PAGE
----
In this week before Christmas perhaps it is appropriate that I am writing about arguments, rows and fights. Although we hope the festive season will be about goodwill and happiness, it all too often it brings up issues within family relationships. Apparently, more people row and seek relationship counselling after Christmas than at any other time of the year.
At the surface level it is the stress and expectations that create tension at Christmas, but at a deeper level some of our most basic needs and insecurities are triggered. Of course this can happen at any time of the year but Christmas makes us focus on our family relationships and we are usually much closer to them physically. It brings to the surface any unfinished business from our childhood and unlocks the emotional skeletons from the cupboard.
The best way to understand why we end up in rows or seek to withdraw from all the tension is to consider our needs. If you are familiar with the work of psychologist Abraham Maslow you will recall that he created a hierarchy of human needs with the more practical physical needs at the bottom of a triangle, moving up through successive layers to higher level needs at the top. In order to be happy we need to fulfil all these needs. The problem with our emotional needs is that they we usually created when we were very young around problematic bonding with our parents and in our family. We can come out of these experiences with resentments about our unmet needs and considerable guilt for having failed the people around us. Festivities like Christmas bring back the subconscious memories of these unmet needs from childhood and we start feeling bad. Some of us will end up fighting the people around us to try and have these needs met in the present or we might choose not to fight and to simply withdraw to take away the feelings of resentment and guilt.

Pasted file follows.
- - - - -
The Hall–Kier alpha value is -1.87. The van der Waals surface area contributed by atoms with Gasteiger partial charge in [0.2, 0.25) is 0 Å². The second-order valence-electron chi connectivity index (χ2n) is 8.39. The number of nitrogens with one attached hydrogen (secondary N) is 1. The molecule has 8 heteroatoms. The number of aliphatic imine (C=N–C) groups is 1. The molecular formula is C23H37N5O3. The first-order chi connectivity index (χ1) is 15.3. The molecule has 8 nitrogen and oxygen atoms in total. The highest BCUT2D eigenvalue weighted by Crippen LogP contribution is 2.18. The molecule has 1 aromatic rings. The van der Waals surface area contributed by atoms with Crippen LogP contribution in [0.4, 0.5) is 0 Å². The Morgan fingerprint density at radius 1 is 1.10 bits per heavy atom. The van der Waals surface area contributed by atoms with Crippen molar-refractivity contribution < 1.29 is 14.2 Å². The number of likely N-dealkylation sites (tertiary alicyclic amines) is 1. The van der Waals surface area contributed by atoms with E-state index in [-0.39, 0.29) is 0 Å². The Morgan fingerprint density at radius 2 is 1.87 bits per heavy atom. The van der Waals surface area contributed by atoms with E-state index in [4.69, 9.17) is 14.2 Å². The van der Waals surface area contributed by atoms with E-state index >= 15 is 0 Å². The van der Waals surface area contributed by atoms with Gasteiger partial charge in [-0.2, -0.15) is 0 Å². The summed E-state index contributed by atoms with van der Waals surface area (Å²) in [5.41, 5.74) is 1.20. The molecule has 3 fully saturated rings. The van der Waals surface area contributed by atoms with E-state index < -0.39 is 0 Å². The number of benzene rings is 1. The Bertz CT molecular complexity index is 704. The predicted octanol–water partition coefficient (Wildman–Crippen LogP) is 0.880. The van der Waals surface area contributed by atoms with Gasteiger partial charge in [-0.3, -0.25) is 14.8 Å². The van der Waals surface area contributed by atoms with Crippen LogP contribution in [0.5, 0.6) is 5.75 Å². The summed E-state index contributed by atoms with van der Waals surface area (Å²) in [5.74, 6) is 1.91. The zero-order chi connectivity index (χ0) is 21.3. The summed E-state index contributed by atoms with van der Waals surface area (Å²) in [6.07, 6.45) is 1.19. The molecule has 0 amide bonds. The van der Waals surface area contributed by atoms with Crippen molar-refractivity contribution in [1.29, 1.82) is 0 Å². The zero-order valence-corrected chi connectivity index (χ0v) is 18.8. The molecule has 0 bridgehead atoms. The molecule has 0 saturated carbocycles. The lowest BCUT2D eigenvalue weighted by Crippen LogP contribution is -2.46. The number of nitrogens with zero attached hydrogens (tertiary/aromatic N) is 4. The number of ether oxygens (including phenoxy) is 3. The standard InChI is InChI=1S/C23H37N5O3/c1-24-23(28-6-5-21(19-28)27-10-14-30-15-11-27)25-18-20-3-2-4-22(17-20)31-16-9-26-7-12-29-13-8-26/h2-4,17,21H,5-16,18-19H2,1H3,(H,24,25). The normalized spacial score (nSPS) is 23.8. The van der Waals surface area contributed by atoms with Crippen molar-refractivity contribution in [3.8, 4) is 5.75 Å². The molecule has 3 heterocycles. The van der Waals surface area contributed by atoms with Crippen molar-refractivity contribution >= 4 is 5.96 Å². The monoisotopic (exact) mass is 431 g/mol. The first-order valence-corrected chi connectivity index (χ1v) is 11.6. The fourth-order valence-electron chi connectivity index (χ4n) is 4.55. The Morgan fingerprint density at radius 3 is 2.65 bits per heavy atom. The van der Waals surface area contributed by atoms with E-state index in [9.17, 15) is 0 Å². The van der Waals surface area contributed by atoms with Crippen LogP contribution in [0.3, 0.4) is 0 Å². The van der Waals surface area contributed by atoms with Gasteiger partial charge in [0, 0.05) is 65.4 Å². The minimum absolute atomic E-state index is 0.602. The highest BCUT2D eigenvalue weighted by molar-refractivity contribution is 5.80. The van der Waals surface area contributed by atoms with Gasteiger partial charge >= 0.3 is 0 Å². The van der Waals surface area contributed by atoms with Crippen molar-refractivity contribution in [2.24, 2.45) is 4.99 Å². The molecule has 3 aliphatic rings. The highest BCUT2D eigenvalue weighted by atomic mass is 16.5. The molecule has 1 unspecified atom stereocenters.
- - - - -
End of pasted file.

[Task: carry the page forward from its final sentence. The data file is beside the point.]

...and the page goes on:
Arguments and rows are really about who in a relationship is going to meet the needs of the other person. If two people are in a fight, the underlying unmet need will always be identical. The trick is to find out which need is lacking. Incidentally this is how wars are eventually ended – the warring parties eventually realise that they are fighting for the same thing. It also explains why rows and arguments are so pointless. Even if we win an argument and the other person backs down, we have stored up some guilt for ourselves that we will have to try and pay off later with more needy behaviour.
Effective communication at the level of our feelings is therefore the only way to avoid or recover a relationship from an argument. To find out what the other person involved needs, simply ask yourself what you need from them. If you give this unconditionally, the argument will be over and life will get much better. If they continue being aggressive you can try to find out what they need from you through sensitive communication.
So this Christmas, if you celebrate this event, I hope you have a wonderful time with your friends and families. Keep a look out for those people who are trying to have their needs met and are getting frustrated of disappointed. Perhaps you can offer them a bit more compassion and love. Ultimately, all needs can be traced back to the feeling that love is lacking in our lives. This is never true because we always have self love and for those with a spiritual belief, divine love. Whether you are a Christian or of any other faith, the key to happiness is to be able to give from the sheer pleasure of giving and then to receive in equal measure. When we have achieved this, we will experience the joy and peace that is our natural state. Arguments, rows and fights are simply telling you that more love is needed in a situation and perhaps you can be the person to bring this.
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